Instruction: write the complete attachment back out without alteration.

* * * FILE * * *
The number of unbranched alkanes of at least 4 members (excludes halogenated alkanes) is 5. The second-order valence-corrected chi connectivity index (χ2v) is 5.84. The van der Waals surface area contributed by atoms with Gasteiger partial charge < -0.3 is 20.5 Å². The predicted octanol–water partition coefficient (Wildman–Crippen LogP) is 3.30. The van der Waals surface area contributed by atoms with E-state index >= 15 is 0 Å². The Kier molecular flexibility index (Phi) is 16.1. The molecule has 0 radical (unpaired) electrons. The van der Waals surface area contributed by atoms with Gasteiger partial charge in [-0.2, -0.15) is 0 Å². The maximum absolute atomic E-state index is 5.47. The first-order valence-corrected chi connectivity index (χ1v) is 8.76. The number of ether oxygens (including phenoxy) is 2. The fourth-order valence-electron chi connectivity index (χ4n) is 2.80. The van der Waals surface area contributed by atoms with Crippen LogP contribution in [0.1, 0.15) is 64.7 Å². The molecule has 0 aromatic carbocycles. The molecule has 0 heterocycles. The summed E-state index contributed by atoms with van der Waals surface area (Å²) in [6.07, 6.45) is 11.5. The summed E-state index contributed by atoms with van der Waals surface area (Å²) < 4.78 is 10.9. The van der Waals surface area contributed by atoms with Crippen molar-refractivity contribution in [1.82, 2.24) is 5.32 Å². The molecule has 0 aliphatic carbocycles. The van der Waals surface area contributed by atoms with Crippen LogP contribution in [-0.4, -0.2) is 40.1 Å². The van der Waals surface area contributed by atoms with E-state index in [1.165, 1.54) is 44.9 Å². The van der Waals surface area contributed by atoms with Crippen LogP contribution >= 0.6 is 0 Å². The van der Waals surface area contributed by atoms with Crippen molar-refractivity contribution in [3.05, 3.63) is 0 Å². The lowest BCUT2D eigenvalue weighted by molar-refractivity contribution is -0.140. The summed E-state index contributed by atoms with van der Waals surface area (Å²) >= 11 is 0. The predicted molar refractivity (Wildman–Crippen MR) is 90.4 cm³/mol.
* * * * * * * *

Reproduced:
The number of unbranched alkanes of at least 4 members (excludes halogenated alkanes) is 5. The second-order valence-corrected chi connectivity index (χ2v) is 5.84. The van der Waals surface area contributed by atoms with Gasteiger partial charge < -0.3 is 20.5 Å². The predicted octanol–water partition coefficient (Wildman–Crippen LogP) is 3.30. The van der Waals surface area contributed by atoms with E-state index >= 15 is 0 Å². The Kier molecular flexibility index (Phi) is 16.1. The molecule has 0 radical (unpaired) electrons. The van der Waals surface area contributed by atoms with Gasteiger partial charge in [-0.2, -0.15) is 0 Å². The maximum absolute atomic E-state index is 5.47. The first-order valence-corrected chi connectivity index (χ1v) is 8.76. The number of ether oxygens (including phenoxy) is 2. The fourth-order valence-electron chi connectivity index (χ4n) is 2.80. The van der Waals surface area contributed by atoms with Crippen LogP contribution in [0.1, 0.15) is 64.7 Å². The molecule has 0 aromatic carbocycles. The molecule has 0 heterocycles. The summed E-state index contributed by atoms with van der Waals surface area (Å²) in [6.07, 6.45) is 11.5. The summed E-state index contributed by atoms with van der Waals surface area (Å²) < 4.78 is 10.9. The van der Waals surface area contributed by atoms with Crippen molar-refractivity contribution in [1.82, 2.24) is 5.32 Å². The molecule has 0 aliphatic carbocycles. The van der Waals surface area contributed by atoms with Crippen LogP contribution in [-0.4, -0.2) is 40.1 Å². The van der Waals surface area contributed by atoms with E-state index in [1.165, 1.54) is 44.9 Å². The van der Waals surface area contributed by atoms with Crippen LogP contribution >= 0.6 is 0 Å². The van der Waals surface area contributed by atoms with Crippen molar-refractivity contribution in [3.05, 3.63) is 0 Å². The lowest BCUT2D eigenvalue weighted by molar-refractivity contribution is -0.140. The summed E-state index contributed by atoms with van der Waals surface area (Å²) >= 11 is 0. The predicted molar refractivity (Wildman–Crippen MR) is 90.4 cm³/mol.